A list of known coronavirus symptoms you need to look out for

5 min read
A fever and cough aren

The more we learn about coronavirus, the more we’re beginning to understand it’s not, as initially thought, just a respiratory illness, and the damage it causes can be longterm. 

Since the first known case of the novel coronavirus in November 2019, there are still things we’re learning about this highly infectious disease, including how it can be treated (there currently is no cure) and what symptoms we should look out for (it’s a long, seemingly ever-growing list of them that can easily be confused for other ailments).

We’re experiencing heightened alertness to every sneeze, headache or cough, even the slightest tickle in your throat could make you think: is it Covid? It certainly doesn’t help Australia is also at the peak of flu season.

Here is a guide to the known symptoms currently, and remember, those who are asymptomatic (no symptoms) are the population with the highest infection rate. So even if you’re not sick, you could make someone else very sick.

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The big four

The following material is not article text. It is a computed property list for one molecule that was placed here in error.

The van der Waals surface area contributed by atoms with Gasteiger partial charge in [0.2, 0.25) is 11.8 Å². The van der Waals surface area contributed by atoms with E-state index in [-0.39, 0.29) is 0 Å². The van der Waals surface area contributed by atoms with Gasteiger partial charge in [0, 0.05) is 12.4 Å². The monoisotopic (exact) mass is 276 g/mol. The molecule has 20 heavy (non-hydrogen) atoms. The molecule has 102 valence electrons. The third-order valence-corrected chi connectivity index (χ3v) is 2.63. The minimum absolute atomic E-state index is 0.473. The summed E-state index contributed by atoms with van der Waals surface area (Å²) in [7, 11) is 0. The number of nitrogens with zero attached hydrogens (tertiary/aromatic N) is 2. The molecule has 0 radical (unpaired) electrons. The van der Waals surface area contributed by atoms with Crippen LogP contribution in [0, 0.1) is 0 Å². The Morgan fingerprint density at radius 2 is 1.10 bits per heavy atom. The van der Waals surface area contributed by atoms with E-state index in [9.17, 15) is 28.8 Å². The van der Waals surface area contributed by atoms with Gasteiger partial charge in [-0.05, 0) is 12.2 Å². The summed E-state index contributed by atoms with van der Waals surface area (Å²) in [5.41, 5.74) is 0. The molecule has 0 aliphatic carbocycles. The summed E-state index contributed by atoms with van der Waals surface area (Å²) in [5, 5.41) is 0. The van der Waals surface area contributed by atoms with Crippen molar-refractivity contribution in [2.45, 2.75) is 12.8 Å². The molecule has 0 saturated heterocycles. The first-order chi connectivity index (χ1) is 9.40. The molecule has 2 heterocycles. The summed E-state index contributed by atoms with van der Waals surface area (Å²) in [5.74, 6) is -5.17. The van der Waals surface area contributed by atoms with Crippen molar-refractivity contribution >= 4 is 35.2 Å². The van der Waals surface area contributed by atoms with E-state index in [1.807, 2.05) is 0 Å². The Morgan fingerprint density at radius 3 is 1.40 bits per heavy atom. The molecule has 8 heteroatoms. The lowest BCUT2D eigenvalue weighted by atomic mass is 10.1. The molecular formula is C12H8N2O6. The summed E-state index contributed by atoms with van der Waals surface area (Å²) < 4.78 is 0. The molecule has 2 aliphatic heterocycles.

There are four main symptoms classified as very common in coronavirus patients, but unlike the flu for which symptoms can come on fast, Covid-19 symptoms can develop gradually, some 2-14 days after exposure. And they can last for months.

  • Fever, which is above 37°C and can include sweating and/or chills.
  • Loss of smell, in which one study affected 87 percent of patients.
  • Or taste, which affected 56 percent. If you think you’re losing your sense of smell, you can use common household items like vanilla essence, to test it. If you find coffee has no taste or chocolate tastes bitter, this could also be a sign you’re experiencing smell loss.
  • Persistent dry cough, i.e. no phlegm.

Common symptoms

Many patients report one or more of the below, ranging in mild to a feeling of constant, overall discomfort.

  • Painful headache.
  • Tightness in the chest or feeling out of breath.
  • Congestion or runny nose.
  • Nausea and vomiting.
  • Body aches.
  • Diarrhea and abdominal pain.

Less common to rare

The more we learn about coronavirus, the more we’re beginning to understand it’s not, as initially thought, just a respiratory illness. These are rare symptoms but could still be a sign of Covid.

  • Sore throat.
  • Chest pain or trouble breathing while resting.
  • Stroke (in very rare cases).
  • Blisters on toes and fingers.

If you are experiencing any of the above, you should self-isolate until you can get tested. While most cases of coronavirus recover on their own with bed rest, you should get immediate medical attention if you’re experiencing:

  • Trouble breathing.
  • Bluish lips or face.
  • Persistent pain or pressure in the chest.
  • New confusion.

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